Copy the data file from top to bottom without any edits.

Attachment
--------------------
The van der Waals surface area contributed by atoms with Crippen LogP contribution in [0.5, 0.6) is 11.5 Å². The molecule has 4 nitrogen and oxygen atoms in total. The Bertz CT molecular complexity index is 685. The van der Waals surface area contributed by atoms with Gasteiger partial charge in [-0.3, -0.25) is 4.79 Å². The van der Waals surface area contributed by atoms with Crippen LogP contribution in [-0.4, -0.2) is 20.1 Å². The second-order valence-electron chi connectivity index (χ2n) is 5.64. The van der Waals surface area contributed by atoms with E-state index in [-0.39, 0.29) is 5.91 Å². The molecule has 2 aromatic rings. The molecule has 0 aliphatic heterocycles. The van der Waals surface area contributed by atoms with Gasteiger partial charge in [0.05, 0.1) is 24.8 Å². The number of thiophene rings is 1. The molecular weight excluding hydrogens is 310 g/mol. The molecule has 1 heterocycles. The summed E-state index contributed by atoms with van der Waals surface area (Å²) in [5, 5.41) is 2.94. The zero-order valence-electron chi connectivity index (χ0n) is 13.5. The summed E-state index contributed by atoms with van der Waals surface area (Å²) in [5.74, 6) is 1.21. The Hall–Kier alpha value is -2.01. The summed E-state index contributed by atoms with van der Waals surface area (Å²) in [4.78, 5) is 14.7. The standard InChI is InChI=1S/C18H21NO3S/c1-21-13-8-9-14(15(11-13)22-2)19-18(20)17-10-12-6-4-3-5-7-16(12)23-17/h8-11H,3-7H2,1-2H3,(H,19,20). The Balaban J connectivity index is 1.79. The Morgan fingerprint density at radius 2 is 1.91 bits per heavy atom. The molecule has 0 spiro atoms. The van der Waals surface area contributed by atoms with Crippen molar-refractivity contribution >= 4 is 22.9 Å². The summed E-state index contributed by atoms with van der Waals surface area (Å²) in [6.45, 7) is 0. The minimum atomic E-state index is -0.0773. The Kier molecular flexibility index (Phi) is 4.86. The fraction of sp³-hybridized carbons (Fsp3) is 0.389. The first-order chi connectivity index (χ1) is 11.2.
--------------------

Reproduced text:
The van der Waals surface area contributed by atoms with Crippen LogP contribution in [0.5, 0.6) is 11.5 Å². The molecule has 4 nitrogen and oxygen atoms in total. The Bertz CT molecular complexity index is 685. The van der Waals surface area contributed by atoms with Gasteiger partial charge in [-0.3, -0.25) is 4.79 Å². The van der Waals surface area contributed by atoms with Crippen LogP contribution in [-0.4, -0.2) is 20.1 Å². The second-order valence-electron chi connectivity index (χ2n) is 5.64. The van der Waals surface area contributed by atoms with E-state index in [-0.39, 0.29) is 5.91 Å². The molecule has 2 aromatic rings. The molecule has 0 aliphatic heterocycles. The van der Waals surface area contributed by atoms with Gasteiger partial charge in [0.05, 0.1) is 24.8 Å². The number of thiophene rings is 1. The molecular weight excluding hydrogens is 310 g/mol. The molecule has 1 heterocycles. The summed E-state index contributed by atoms with van der Waals surface area (Å²) in [5, 5.41) is 2.94. The zero-order valence-electron chi connectivity index (χ0n) is 13.5. The summed E-state index contributed by atoms with van der Waals surface area (Å²) in [5.74, 6) is 1.21. The Hall–Kier alpha value is -2.01. The summed E-state index contributed by atoms with van der Waals surface area (Å²) in [4.78, 5) is 14.7. The standard InChI is InChI=1S/C18H21NO3S/c1-21-13-8-9-14(15(11-13)22-2)19-18(20)17-10-12-6-4-3-5-7-16(12)23-17/h8-11H,3-7H2,1-2H3,(H,19,20). The Balaban J connectivity index is 1.79. The Morgan fingerprint density at radius 2 is 1.91 bits per heavy atom. The molecule has 0 spiro atoms. The van der Waals surface area contributed by atoms with Crippen molar-refractivity contribution >= 4 is 22.9 Å². The summed E-state index contributed by atoms with van der Waals surface area (Å²) in [6.45, 7) is 0. The minimum atomic E-state index is -0.0773. The Kier molecular flexibility index (Phi) is 4.86. The fraction of sp³-hybridized carbons (Fsp3) is 0.389. The first-order chi connectivity index (χ1) is 11.2.